I write without humor and without spite. The decision to leave a group which is worthy and in which we have shared twelve years of joint activities, is not undertaken with a merry heart. I would like to say right away that I do not find myself in disagreement with the basic positions of surrealism, the figures who have paved the way…for me, are a constant help, and ultimately its paths of research remain, I think, the most uplifting (cited in Alexandrian 53).
The reasons for Henein’s break with Breton are many, but the impact of the creation of Israel and the resulting Arab-Israeli War seems to have been significant. As explained by Henein’s biographer, Sarane Alexandrian, a painter of the group “[claimed] that it was contradictory for surrealism, having always fought the state, might now help form a new one” (56). However, Alexandrian describes Henein’s malaise with the group as starting much earlier, with the perceived discrimination in an exhibition of 1947 and then the secret publication of a new serial – Néon – in January 1948. In the letter to Breton, Henein cites both of these productions as “better than nothing” and expresses his disappointment with their quality (53–56). Henein’s “inquietude” with the group thus stems from both political and artistic disillusionment with the activities in the postwar environment.
1950: Gazzar graduates from the Cairo School of Fine Arts.
1952: Free Officer’s Revolution in Cairo overthrows the monarchy and forces King Farouk into exile. The young and charismatic Gamal Abdel Nasser becomes president of the new republic in 1954 and pushes the country toward socialism. Officially part of the non-aligned movement, these new policies have a positive impact on artists, funding international study as well as artists’ grants in Egypt. The state becomes the largest patron of the arts, which has a profound impact on the avant-garde political art of the surrealist group. Though some artists, like Gazzar, incorporate surrealist techniques to promote the new state, others, like Telmissany’s protégé Inji Eflatoun, use art to continue to advocate for leftist causes. Eflatoun, an ardent communist and feminist in both painting and writing, is eventually jailed for her activities in the late 1950s (Aflāṭūn).
1954: Gazzar is awarded a scholarship to study in Italy. His first visit lasts six months, but he returns to Italy in 1956 and remains there until 1961, receiving a diploma from the Central Institute for Restoration in Rome. His interaction with science at the institute prompts his art to become more focused on technology and, in particular, space travel.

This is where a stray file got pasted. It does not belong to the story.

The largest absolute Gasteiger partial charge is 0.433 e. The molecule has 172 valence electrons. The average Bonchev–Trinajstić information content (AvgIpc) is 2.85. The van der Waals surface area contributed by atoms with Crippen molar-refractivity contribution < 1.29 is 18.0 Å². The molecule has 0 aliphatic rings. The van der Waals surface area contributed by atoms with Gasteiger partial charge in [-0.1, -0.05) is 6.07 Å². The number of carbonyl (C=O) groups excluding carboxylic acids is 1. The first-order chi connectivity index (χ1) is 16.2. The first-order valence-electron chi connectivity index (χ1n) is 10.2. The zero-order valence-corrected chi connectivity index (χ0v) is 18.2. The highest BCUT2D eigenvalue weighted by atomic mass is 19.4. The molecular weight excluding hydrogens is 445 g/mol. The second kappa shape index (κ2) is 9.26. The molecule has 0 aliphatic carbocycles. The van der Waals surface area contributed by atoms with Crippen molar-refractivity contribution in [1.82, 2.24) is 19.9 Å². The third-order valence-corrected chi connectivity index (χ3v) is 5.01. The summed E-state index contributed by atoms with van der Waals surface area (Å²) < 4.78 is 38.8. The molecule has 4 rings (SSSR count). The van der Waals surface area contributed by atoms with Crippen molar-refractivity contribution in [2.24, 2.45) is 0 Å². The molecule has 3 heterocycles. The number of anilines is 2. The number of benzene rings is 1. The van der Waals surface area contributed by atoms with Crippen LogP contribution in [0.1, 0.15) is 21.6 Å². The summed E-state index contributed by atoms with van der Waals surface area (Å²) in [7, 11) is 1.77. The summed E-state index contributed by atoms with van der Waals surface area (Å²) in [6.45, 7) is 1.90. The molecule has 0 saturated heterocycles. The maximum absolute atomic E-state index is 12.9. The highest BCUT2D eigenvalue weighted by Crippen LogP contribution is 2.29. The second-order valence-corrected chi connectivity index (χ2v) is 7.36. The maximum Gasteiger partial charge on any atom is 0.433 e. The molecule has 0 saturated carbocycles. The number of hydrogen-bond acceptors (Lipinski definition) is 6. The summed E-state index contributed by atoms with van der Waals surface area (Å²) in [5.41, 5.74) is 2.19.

1956: After ten years living in France, Younan returns to Egypt after refusing to defend France’s position in the Suez Crisis.
1962: After returning from Italy, Gazzar paints The Charter, which commemorates Nasser’s Charter, a new contract of socialist principles including the revolutionary redistribution of land rights to the peasants of Egypt. The legacy of surrealism in Gazzar’s work can be seen in the influence of Giorgio de Chirico and Paul Delvaux on the composition of the piece, but also in the many layers of symbolism and meaning that complicate its message. The painting wins first prize at the exhibition of the tenth anniversary of the 1952 Free Officer’s Revolution.
The surrealist movement in Egypt fundamentally changed the way artists made, exhibited, and circulated art. The movement gave rise to art groups, such as the Contemporary Art Group and the Modern Art Group, which coalesced around certain shared artistic ideologies. Though, unlike their surrealist predecessors, these new groups endeavored to visually engage with a national Egyptian identity, at times in support of the new independent state, the surrealists also opened art to a more sustained dialogue with politics, and many artists saw their artwork as a vehicle for social change. Though the Sadat and Mubarak eras witnessed the fragmentation of the state art education and exhibition apparatus, the burgeoning political street art in Cairo after the January 25, 2011 Revolution represents a continuation of the integration of aesthetics and radical politics in Egypt. Thus, even though the surrealist movement did not take permanent root in its original incarnation, Egyptian artists have continued to employ the aesthetic techniques, ideological attitudes, and political networks introduced by this influential group.
1. Many thanks to Patrick Kane, Fatenn Moustafa, Susanna Newbury, and Julia Elsky for their invaluable help on this piece.
2. The group’s name was generally written in French as Art et Liberté and in Arabic as Gamāʿat al-Fann wa al-Ḥurriyah. Other scholars (see LaCoss) have translated this as “Art and Liberty” in English. While the meaning of “freedom” and “liberty” are very similar, I believe that “freedom” better translates the original as it captures the active, rupturing nature of the group’s ideals. (Eg. “freedom from” as opposed to “liberty to”).
3. For a first-hand account of the hazing of new students at the École, see (Morrow 42–44).
4. Translation Alexandra Dika Seggerman, Julia Elsky and Donna Roberts
5. In her book The Arab Avant-Garde, Andrea Flores Khalil makes a convincing argument for the prescient post-structuralist theories apparent in this statement. She writes: “‘To make love with apparitions’ is to create, in the ‘true sense,’ through the reflexive simulation between the objective and the subjective” (95).
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Copyright © 2013 Alexandra Dika Seggerman